Journal of Social Sciences

From "Foreign" Language Education to Plurilingualism: Challenges for Language Education Policy in a Multilingual Japan

Teja Ostheider

DOI : 10.3844/jssp.2012.109.115

Journal of Social Sciences

Volume 8, 2012

Pages 109-115

Abstract

Problem statement: With a 41% increase in foreign residents over the last 10 years, the long-neglected issue of domestic multiculturalism and multilingualism cannot be ignored anymore in Japan. Nevertheless, there is still a deep gap between common images created by mass media and education regarding “internationalization” or “globalization” and the actual condition of Japan as a migrant country. By discussing the sociological background of this gap and its sociolinguistic consequences, this study points out present problems and challenges regarding language education policies in Japan. Approach: Based on data out of field-work, I analyze language attitudes derived from a language education which is mainly restricted to the “National Language” and English and discuss their impact on actual language behavior towards different groups of Non-Japanese people in Japan. Results: The data shows that “communication with foreigners” in Japan is widely associated with the use of English. However, the respondents reported communicating primarily in English only with people from Western countries, while with people from Asian countries-who make up the vast majority of foreign residents in Japan-Japanese is the primarily used language. Besides common images and stereotypes regarding “foreigner” and “foreign language”, different attitudes and experiences concerning communication with these two groups were found as significant factors in this contradiction. Conclusion: I summarize by pointing out the necessity of a more objective education and awareness regarding the multilingual and multicultural situation in Japan. The inclusion of languages of domestic minorities and neighboring countries in education policies is an important step to abolish stereotypes and linguistic discrimination based on one-sided orientation towards the West and myths about Japanese homogeneity. Concerning the Japanese language itself, I discuss its growing importance for intercultural communication and emphasize the necessity of education policies fostering native speakers’ ability in “Japanese as an international language”.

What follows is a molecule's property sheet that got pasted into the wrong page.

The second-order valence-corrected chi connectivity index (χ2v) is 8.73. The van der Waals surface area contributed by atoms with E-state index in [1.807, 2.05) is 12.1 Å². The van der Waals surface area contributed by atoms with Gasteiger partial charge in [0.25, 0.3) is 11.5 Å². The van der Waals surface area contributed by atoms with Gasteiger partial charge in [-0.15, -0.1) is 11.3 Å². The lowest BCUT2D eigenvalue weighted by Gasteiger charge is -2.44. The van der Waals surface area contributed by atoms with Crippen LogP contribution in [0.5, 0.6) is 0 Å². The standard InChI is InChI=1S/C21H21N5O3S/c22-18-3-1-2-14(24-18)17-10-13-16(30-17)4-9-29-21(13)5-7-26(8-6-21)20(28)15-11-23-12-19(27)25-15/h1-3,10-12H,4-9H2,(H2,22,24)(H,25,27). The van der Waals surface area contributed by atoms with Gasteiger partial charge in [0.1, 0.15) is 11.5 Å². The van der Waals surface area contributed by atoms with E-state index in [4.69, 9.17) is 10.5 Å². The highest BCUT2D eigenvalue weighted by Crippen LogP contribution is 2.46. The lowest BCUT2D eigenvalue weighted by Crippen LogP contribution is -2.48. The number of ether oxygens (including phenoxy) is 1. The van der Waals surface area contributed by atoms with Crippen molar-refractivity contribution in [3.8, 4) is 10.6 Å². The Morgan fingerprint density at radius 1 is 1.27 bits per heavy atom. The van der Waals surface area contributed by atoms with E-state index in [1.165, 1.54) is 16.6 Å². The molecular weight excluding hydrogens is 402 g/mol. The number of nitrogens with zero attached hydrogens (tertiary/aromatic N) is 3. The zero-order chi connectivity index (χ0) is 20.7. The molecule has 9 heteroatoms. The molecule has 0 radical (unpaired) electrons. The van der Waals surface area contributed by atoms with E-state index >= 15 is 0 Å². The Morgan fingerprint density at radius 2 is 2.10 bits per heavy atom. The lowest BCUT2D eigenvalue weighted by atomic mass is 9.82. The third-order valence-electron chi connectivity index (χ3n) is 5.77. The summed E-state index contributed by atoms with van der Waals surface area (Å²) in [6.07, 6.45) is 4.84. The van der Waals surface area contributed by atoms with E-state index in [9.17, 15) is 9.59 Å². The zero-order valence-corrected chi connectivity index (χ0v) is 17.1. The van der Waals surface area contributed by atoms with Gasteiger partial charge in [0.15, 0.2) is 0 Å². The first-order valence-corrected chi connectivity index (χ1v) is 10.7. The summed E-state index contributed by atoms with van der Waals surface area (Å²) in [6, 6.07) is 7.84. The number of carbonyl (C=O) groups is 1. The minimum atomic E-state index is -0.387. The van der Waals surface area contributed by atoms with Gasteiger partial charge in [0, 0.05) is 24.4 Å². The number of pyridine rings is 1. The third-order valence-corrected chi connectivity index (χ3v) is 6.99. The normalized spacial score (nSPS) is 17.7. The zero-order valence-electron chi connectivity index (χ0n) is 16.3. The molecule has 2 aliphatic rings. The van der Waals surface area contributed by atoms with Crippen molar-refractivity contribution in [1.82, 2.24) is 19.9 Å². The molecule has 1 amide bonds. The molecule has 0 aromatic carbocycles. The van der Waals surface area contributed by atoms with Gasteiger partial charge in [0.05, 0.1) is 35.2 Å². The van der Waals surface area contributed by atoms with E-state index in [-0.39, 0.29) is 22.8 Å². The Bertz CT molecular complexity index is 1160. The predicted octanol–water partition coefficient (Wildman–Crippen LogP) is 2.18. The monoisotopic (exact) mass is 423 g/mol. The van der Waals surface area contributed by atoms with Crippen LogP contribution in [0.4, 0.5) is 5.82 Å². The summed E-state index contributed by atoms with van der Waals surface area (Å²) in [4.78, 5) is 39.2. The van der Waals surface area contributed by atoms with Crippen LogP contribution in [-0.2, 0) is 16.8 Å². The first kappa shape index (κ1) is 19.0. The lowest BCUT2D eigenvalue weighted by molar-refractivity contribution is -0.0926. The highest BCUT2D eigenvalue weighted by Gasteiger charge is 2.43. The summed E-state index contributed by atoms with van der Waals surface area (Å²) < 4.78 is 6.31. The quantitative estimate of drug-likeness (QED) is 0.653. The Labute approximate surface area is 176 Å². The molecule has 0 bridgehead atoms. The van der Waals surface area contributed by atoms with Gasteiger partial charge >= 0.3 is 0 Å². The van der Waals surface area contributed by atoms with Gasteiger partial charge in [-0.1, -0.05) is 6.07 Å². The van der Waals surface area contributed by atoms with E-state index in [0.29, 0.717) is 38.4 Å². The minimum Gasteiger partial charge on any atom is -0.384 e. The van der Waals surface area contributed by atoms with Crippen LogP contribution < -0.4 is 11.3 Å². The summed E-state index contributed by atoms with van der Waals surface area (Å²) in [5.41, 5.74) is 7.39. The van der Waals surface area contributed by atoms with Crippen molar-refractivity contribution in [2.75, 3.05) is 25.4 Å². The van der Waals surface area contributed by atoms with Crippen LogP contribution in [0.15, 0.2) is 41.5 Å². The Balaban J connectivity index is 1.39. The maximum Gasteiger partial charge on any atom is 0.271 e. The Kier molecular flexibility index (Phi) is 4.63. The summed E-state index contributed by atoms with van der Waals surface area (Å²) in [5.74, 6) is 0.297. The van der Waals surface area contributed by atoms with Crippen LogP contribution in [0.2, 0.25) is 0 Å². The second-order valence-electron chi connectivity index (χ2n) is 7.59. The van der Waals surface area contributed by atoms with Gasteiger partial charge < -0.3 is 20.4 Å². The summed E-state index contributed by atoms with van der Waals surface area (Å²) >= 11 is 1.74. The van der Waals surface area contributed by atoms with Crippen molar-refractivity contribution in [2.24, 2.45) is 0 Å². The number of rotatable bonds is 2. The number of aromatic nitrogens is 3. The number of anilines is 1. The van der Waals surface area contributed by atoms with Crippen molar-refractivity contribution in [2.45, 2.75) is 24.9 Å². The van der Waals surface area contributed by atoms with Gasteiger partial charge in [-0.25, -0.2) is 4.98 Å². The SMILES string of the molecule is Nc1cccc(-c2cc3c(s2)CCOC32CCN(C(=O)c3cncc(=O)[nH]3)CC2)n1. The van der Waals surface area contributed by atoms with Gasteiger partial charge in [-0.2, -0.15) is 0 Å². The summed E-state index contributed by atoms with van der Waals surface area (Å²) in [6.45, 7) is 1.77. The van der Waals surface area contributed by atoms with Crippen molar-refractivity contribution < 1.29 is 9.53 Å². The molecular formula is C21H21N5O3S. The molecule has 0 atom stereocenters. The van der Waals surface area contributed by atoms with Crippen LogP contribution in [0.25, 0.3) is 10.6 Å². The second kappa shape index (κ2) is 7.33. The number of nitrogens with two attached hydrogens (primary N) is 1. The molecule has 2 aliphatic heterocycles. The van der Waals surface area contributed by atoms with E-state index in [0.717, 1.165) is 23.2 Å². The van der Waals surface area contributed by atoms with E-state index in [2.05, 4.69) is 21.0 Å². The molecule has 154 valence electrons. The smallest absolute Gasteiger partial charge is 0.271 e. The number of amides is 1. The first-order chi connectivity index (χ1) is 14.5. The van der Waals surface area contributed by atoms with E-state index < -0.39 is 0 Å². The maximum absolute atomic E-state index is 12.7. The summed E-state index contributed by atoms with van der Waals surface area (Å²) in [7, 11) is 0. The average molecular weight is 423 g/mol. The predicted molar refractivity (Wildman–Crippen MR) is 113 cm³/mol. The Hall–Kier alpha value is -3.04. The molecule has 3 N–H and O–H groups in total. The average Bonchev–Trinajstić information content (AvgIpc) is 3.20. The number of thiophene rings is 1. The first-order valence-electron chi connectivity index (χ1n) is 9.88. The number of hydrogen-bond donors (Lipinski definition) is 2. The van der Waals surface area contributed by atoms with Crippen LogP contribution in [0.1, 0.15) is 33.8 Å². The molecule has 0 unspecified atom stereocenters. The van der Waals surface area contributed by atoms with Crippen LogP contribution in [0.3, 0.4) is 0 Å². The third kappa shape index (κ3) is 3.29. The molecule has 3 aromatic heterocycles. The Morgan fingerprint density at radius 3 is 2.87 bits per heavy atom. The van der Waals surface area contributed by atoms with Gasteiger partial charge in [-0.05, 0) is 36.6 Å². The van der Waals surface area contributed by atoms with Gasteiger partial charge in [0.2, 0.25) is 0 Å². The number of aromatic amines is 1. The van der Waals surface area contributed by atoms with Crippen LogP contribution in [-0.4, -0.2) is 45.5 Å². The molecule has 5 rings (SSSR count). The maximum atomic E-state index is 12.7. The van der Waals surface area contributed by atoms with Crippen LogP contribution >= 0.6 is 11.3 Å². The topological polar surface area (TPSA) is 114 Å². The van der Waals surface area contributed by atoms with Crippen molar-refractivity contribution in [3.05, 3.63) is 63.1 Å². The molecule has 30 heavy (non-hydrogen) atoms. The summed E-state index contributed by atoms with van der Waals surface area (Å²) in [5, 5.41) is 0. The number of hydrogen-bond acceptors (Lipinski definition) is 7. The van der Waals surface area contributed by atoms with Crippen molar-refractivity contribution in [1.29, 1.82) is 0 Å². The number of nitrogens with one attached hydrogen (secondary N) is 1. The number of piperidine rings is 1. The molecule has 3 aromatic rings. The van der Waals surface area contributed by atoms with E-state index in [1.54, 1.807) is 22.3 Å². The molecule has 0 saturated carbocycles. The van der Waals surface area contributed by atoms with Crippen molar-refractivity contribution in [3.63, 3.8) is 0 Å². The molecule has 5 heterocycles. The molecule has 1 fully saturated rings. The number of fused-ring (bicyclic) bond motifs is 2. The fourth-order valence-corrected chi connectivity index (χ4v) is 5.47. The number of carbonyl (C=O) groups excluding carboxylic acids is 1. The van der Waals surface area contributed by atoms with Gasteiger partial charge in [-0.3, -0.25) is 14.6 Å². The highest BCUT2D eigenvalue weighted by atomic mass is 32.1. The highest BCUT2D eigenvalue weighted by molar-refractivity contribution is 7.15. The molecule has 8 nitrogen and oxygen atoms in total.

Copyright

© 2012 Teja Ostheider. This is an open access article distributed under the terms of the Creative Commons Attribution License, which permits unrestricted use, distribution, and reproduction in any medium, provided the original author and source are credited.